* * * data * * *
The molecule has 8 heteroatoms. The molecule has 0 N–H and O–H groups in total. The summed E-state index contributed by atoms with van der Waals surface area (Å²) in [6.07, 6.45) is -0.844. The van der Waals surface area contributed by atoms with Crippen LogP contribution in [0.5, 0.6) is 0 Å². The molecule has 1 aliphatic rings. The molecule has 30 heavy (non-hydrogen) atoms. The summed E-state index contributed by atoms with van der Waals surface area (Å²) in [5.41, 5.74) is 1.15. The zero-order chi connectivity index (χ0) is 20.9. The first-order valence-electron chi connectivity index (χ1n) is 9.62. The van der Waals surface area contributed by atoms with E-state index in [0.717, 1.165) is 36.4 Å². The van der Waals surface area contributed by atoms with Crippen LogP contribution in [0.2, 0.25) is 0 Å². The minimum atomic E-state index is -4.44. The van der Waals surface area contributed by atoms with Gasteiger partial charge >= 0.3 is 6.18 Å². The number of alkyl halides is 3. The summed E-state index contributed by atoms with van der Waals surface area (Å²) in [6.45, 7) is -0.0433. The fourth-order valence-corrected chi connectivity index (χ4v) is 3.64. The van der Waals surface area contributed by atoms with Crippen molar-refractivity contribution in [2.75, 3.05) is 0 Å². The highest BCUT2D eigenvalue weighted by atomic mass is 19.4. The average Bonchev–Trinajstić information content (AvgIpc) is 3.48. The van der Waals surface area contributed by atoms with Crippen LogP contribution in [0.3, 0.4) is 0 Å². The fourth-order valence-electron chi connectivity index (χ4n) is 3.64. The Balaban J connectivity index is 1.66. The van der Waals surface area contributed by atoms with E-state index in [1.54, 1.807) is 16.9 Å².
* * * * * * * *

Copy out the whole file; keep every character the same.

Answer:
The molecule has 8 heteroatoms. The molecule has 0 N–H and O–H groups in total. The summed E-state index contributed by atoms with van der Waals surface area (Å²) in [6.07, 6.45) is -0.844. The van der Waals surface area contributed by atoms with Crippen LogP contribution in [0.5, 0.6) is 0 Å². The molecule has 1 aliphatic rings. The molecule has 30 heavy (non-hydrogen) atoms. The summed E-state index contributed by atoms with van der Waals surface area (Å²) in [5.41, 5.74) is 1.15. The zero-order chi connectivity index (χ0) is 20.9. The first-order valence-electron chi connectivity index (χ1n) is 9.62. The van der Waals surface area contributed by atoms with E-state index in [0.717, 1.165) is 36.4 Å². The van der Waals surface area contributed by atoms with Crippen LogP contribution in [0.2, 0.25) is 0 Å². The minimum atomic E-state index is -4.44. The van der Waals surface area contributed by atoms with Gasteiger partial charge >= 0.3 is 6.18 Å². The number of alkyl halides is 3. The summed E-state index contributed by atoms with van der Waals surface area (Å²) in [6.45, 7) is -0.0433. The fourth-order valence-corrected chi connectivity index (χ4v) is 3.64. The van der Waals surface area contributed by atoms with Crippen molar-refractivity contribution in [2.75, 3.05) is 0 Å². The highest BCUT2D eigenvalue weighted by atomic mass is 19.4. The average Bonchev–Trinajstić information content (AvgIpc) is 3.48. The van der Waals surface area contributed by atoms with Crippen LogP contribution in [0.3, 0.4) is 0 Å². The fourth-order valence-electron chi connectivity index (χ4n) is 3.64. The Balaban J connectivity index is 1.66. The van der Waals surface area contributed by atoms with E-state index in [1.54, 1.807) is 16.9 Å².